To network the nation, go back to the future

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Today, the development of the Internet has brought us to another critical juncture in communications policy as we consider how to complete the transition from the bygone era of plain old telephone service to the digital bonanza of the 21st century. It’s a critical transition, given the Internet’s increasingly dominant role in every part of our economy, as well as its ability to improve lives and help achieve important national goals. It’s also something that just about every stakeholder, including the Federal Communications Commission, regards as inevitable. As we move forward, the guiding principle must be to put consumers first.
 
When complete, this Internet transformation will mean that every telecom service will move over the fastest, most reliable broadband networks built specifically for Internet-based delivery of voice, video and data rather than antiquated networks that were designed for phones wired to the wall.  Every app, every smartphone and tablet, every desktop computer will smoothly connect consumers to the online experience of their choice – telemedicine services for better health, virtual classrooms for lifetime learning, their legislators’ offices for civic engagement, a job opportunity, a sporting event, a movie, friends and family across town or on the other side of the world.  That’s the first goal – delivering the services consumers want. Indeed, that move is already under way led by consumers themselves, about three quarters of whom have left the old wired phone network for services provided with digital tools.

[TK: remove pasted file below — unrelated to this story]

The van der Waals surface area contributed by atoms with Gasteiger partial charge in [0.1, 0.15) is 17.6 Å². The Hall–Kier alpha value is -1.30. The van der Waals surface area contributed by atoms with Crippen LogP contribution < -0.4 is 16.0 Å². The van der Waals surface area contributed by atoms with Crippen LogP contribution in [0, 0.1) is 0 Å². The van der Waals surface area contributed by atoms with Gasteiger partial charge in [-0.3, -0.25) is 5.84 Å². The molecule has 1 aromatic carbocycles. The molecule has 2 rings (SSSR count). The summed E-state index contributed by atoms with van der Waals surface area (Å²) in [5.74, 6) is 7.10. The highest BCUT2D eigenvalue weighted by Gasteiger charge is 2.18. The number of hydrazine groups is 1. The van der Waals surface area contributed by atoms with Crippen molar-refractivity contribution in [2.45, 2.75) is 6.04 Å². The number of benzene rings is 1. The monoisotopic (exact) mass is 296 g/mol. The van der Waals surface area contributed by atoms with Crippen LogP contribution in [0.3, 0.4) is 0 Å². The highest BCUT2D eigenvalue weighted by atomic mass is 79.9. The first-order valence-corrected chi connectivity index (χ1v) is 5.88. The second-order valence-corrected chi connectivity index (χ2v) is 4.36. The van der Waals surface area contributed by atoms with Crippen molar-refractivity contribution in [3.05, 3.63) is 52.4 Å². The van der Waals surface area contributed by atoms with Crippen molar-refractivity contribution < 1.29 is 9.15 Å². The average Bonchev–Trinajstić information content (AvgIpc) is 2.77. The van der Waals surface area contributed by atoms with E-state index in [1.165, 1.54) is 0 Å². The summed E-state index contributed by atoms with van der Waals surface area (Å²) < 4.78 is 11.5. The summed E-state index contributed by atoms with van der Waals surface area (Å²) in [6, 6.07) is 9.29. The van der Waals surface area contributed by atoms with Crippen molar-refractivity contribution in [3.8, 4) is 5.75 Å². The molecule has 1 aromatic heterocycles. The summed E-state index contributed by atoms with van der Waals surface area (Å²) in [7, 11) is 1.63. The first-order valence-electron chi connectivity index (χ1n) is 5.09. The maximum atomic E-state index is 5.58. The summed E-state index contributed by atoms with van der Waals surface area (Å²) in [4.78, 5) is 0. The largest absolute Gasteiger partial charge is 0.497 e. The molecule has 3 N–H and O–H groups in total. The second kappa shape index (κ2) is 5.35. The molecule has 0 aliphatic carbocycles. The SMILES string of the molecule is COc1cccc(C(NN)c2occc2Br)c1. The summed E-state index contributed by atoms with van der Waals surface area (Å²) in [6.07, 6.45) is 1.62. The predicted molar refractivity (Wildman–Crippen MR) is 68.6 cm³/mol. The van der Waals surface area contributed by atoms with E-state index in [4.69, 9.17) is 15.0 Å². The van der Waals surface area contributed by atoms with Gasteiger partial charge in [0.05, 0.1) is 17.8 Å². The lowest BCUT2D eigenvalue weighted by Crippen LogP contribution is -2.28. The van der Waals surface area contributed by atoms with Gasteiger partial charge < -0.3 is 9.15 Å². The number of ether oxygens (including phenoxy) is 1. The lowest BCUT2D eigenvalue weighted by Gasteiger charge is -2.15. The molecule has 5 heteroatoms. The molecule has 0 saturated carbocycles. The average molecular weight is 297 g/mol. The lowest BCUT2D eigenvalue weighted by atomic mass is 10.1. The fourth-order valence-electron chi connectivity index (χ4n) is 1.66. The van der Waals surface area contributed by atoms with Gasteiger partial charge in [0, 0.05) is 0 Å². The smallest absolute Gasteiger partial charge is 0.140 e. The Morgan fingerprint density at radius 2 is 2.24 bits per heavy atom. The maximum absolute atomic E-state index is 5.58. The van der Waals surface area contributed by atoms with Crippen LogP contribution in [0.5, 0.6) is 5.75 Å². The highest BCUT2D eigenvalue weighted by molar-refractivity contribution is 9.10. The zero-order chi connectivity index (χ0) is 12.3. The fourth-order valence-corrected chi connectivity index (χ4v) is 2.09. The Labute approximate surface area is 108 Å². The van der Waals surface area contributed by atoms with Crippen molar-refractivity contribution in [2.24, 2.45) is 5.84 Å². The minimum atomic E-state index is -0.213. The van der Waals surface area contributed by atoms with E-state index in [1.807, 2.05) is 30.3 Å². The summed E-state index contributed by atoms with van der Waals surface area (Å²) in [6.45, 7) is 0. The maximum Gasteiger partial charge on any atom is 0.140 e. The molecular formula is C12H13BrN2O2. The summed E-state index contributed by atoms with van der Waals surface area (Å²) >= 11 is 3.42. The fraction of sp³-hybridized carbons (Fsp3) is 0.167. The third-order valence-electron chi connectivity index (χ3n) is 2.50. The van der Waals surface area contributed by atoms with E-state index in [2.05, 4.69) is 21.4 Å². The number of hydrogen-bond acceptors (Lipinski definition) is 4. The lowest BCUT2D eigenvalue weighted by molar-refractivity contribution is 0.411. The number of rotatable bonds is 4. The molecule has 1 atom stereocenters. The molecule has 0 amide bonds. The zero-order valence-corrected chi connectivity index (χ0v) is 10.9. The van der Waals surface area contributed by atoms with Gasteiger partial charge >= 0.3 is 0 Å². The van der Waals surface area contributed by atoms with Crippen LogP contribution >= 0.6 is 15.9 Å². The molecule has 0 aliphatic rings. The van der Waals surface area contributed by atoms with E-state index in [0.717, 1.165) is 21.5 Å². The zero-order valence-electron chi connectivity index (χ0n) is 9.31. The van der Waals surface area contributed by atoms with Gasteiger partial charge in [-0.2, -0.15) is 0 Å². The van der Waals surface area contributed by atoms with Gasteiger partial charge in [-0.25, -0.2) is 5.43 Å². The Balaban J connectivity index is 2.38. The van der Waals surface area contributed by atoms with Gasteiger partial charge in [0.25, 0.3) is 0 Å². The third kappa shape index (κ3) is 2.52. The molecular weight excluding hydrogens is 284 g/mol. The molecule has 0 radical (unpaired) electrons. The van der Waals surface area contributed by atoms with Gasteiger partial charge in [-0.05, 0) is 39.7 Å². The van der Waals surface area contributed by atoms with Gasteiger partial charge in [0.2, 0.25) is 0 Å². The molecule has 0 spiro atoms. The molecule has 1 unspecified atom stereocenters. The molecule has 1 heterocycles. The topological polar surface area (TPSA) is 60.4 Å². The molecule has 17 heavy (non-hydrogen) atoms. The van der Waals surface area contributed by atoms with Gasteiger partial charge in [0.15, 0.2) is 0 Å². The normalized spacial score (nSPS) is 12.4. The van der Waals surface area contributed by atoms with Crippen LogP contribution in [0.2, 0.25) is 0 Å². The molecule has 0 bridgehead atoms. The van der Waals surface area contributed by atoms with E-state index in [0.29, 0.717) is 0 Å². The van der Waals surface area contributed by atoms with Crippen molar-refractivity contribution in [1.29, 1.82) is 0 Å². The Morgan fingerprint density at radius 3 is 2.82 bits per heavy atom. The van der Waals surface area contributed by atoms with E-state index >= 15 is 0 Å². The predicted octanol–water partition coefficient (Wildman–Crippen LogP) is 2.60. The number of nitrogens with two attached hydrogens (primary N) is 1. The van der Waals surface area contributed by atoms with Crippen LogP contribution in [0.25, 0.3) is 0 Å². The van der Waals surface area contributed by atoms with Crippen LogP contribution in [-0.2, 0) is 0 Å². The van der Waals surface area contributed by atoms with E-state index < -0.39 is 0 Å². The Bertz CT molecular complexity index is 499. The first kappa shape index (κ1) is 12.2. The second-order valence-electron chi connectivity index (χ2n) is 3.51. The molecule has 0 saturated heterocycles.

Ideally every consumer – in the rural communities of Southwestern Virginia, the mountains of Colorado, and the poorest neighborhoods of the inner city – should have access to this advanced network. The principle of universal service, which ensured basic telephone service for every American, may be even more important in the Internet age. As FCC Commissioner Jessica Rosenworcel explained:  “No matter who you are or where you live, prosperity in the 21st Century will require access to broadband services.”
 
But providing access to the service isn’t the whole job. We also must boost adoption rates, educating every American about what the transition means, how it will affect them and why they should use broadband to improve opportunities for themselves and their family. We can’t afford to leave any American in the dark about the value of broadband; we can’t leave anyone behind.
 
A competitive marketplace that enables consumers to choose among different providers, technologies and service options is another core goal, because competition provides consumers a better deal. That principle guided our work on the Telecommunications Act of 1996. In today's context, FCC Commissioner Mignon Clyburn has it exactly right: “We must also ensure that competitive alternatives are available to consumers and that all providers continue to invest and innovate – pushing one another to offer consumers the best services at the lowest prices.” Competition thrives where a level playing field exists and consumers understand the rules of the road. Basic consumer protections are vital to guard against deceptive and abusive practices.